The true story of a young man and his family told from my perspective. I may quote from his BLOG for accuracy at times.
[Note the details are as I remember them and have been researched to the best of my ability. I am publishing this with his permission for my use]
Summertime is one of the periods of time during the year that I look forward to working as a Chaplain in an academic setting. We have a training program that is required for graduation of many theological institutions and religious groups. The name of the training is Clinical Pastoral Education; insiders refer to the program as CPE. The first day of the academic summer is always filled with anxiety of the unknown for the 10-12 new students who will be there fulltime for 10 weeks. The staff Chaplains do our best to relieve that tension as we begin see who may be seemingly more self reliant, more timid, more assured etc. Each of them are assigned an academic supervisor as well as having the opportunity to seek us out the staff as mentors.
Where I work we have a house-pager that is in the hands of an in-house Chaplain 24-7 for needs and emergencies. From 5:30PM to 8:30AM there is only one Chaplain to respond to pages. That Chaplain is responsible for all calls within the 600 bed inpatients if at capacity as well as the Bristol Myers Squibb Children’s Hospital 100 beds. They are also responsible for coverage in the emergency room and trauma center. Often it is a matter of triaging the calls as they come in. Being called to the bedside of someone at the end of his or her life would take priority over someone who wanted information. A trauma in the trauma center with family in the waiting area would take priority over a person who needed a listening ear. ALL of those are important but for one Chaplain alone, it is a matter of prioritizing each call and need. Every call will be responded to. We keep a call-log where the Chaplain records every page, the time, the person’s name why the Chaplain was called, and if need be for the daytime staff a recommendation for follow-up.
When I was doing my clinical training I remember thinking to myself that if I got two contiguous hours of sleep in that 15 hour period of time I was all right!
With that background let me begin a few days before June 7th, 2007.
The new summer C.P.E. students had come with great enthusiasm and trepidation. This was as I had said appropriate for a new experience. Many hadn’t ever been in a hospital no less visited people who are vulnerable and seeking council or a listening ear.
One of the students I remember standing out in those first few days was Adam. Adam stood out I recall as being one of the group “geeks”. I remember him talking about how he blogged. I wasn’t sure what I thought at the time about online publishing for anyone to read personal thoughts. How funny to me now that here I am doing just the same.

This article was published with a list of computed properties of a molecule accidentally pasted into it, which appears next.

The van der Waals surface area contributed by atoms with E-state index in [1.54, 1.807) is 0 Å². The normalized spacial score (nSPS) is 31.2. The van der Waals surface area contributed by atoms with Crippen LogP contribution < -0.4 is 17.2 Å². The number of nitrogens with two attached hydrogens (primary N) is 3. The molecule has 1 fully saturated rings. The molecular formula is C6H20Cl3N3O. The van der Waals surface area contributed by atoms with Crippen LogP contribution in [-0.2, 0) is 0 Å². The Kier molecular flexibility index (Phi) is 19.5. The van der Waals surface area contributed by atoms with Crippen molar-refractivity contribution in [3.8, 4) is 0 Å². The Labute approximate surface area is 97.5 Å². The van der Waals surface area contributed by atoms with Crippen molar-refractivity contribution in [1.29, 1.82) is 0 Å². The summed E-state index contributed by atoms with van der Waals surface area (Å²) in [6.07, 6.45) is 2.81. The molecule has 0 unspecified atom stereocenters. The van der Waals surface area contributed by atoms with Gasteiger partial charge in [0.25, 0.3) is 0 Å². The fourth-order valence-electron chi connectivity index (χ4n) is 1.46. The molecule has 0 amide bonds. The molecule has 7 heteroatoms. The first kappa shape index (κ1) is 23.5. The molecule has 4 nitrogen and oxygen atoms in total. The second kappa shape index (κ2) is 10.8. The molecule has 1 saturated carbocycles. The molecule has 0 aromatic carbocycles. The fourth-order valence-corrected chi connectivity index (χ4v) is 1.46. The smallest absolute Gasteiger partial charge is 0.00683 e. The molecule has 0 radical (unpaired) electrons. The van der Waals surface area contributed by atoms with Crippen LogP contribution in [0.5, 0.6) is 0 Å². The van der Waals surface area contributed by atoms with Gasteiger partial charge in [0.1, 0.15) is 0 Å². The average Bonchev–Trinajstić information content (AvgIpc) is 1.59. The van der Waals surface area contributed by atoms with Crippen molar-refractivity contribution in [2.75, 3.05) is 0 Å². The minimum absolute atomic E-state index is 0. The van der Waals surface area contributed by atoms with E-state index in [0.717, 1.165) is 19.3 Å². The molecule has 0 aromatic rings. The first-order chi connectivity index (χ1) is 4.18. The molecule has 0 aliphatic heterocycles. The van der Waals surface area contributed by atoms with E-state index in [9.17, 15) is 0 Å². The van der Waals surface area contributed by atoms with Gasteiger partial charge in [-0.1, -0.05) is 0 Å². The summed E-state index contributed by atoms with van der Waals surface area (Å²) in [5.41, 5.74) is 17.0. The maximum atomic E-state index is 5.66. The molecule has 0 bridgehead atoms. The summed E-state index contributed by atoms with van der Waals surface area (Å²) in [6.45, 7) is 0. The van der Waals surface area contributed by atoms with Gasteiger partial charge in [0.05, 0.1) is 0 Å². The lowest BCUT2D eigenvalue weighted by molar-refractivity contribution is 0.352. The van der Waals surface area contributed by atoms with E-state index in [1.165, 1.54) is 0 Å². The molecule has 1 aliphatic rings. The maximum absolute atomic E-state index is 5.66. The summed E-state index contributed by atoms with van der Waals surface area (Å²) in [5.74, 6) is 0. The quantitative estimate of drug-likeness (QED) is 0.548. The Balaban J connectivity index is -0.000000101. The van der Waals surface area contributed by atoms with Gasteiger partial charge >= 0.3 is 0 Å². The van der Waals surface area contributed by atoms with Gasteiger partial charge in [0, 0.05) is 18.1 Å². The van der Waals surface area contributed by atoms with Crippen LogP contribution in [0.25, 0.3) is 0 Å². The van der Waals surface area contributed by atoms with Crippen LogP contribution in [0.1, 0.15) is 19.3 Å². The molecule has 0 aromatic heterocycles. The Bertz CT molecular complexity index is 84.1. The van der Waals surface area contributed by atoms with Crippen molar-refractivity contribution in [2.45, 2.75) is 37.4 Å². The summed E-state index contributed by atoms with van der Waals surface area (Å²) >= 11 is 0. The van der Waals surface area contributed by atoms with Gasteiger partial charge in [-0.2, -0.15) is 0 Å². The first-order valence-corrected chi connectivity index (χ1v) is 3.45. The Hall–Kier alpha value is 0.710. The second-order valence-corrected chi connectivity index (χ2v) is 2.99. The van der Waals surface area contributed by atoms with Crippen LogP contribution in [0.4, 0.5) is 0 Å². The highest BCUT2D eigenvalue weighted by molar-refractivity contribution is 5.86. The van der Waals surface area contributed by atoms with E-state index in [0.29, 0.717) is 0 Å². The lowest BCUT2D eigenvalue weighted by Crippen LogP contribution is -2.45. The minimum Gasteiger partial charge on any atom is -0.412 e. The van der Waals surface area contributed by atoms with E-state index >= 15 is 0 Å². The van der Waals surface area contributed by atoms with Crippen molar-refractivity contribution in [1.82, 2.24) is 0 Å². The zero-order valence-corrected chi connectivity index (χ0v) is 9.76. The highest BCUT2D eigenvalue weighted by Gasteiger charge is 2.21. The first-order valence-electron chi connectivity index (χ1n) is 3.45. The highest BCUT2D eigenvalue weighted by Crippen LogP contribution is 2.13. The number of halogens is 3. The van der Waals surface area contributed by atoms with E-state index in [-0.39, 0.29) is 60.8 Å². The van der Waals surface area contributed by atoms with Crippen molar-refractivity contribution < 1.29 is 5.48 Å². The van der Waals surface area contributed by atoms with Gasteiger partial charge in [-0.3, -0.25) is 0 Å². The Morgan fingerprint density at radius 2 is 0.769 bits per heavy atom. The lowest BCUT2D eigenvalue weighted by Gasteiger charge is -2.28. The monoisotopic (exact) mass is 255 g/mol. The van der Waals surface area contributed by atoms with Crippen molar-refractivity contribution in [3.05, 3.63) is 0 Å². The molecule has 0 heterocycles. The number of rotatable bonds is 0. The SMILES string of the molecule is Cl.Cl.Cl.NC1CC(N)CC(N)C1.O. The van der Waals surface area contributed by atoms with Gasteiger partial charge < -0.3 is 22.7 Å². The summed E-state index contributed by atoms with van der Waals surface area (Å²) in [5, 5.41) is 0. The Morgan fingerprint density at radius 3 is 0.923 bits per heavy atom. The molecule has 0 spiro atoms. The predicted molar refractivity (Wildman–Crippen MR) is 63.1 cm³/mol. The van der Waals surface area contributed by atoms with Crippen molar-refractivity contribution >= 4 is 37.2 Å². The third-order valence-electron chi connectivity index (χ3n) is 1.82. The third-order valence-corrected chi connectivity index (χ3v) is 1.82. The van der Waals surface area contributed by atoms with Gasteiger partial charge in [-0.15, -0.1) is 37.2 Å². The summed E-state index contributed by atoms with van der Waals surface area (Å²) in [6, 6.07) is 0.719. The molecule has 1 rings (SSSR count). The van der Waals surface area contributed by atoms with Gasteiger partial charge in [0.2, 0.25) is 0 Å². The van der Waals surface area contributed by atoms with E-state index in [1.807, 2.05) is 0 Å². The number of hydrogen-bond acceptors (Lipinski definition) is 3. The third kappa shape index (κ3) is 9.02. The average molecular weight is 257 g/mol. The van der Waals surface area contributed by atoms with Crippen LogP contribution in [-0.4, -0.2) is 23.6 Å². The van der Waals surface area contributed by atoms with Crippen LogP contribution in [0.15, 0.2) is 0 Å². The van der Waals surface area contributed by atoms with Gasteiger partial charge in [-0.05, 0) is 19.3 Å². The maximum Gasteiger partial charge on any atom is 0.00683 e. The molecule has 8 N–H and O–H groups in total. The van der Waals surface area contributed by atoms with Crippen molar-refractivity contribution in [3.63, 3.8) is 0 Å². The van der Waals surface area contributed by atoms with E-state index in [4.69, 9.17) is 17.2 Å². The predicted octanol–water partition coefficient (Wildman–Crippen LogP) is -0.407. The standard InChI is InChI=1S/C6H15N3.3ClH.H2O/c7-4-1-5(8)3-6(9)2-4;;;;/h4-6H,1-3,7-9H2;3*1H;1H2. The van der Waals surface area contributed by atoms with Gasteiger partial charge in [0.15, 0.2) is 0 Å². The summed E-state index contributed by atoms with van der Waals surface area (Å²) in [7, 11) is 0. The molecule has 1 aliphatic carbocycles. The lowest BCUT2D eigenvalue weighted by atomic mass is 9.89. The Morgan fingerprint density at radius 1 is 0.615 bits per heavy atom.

I refer to his blog of his first overnight on-call to begin his story.
If I had to pick a phrase to describe my first 24hr on-call experience, it would probably be trial by fire. When I walked into the Pastoral Care Office today, one of the staff chaplains was reading through the log-book. When I walked in, she stopped, looked up at me and said, “Are you okay? Do you need a hug?”
That she is me.
That was a horrific night for many who came to our hospital Level One Trauma Center and multi-facility hospital. Even now when I read his blog post I feel my stomach tense knowing what that night might have been like for Adam and those he visited.
I once again refer to his blog :
One of those [calls] was for a young couple who were going to have to deliver a 22 week still-birth. I met with the couple both before and after the delivery and gave a blessing over the baby’s body once it was delivered.
Remember last week I spoke of paradox? Whenever I experienced a night like he described I would drive home grateful that although I didn’t sleep all night these calls were not for my family. I was grateful I was able to stand with those suffering with the gratitude that once I had a chance to eat and sleep and my life would move forward. I was not the one whose life was turned upside down.
Summer after summer we have 10-12 students come for training and then they leave to go the next phase of their life. Because there are so many students who pass through this program during the summer and extended fall-winter-spring sessions it is rare to stay in contact with many.
Because I always read Adam’s blog I had the sense that I was staying in touch with him. I knew about his wife, his adorable dog etc. It is an interesting phenomenon to communicate and yet not really be communicating.
At one point Adam had asked to speak with me about some concerns he had regarding decisions he was making in his ministry path; he wanted to know my opinions, and my theological reasons for decisions I had made. I used a new technology to me, SKYPE. Adam was in California at the time so we used video conferencing.
As the years moved forward I read in his blog about the struggles he had and was so amazed to watch his tenacity of standing for what he believed at the same time respectfully listening to others council. From my perspective as a mentor these were important signs that he would one day become a well-rounded, grounded and respected faith leader. His life seemed to me to be one that was common for most young faith-leaders to-be. His life was filled with study, reflection, hope as well as great joy. He had his amazing wife beside him as well as great friends and family.
It was at during the last week of June 2010, if my math is correct, that Adam and his wife began a journey that would forever change their lives. They became pregnant. For me even at this distance I found myself joy filled for them. Their ministry paths were becoming clear and now their family was going to add a baby. There it was, on Adam’s blog… he was going to be a DAD!
[part 2 next week]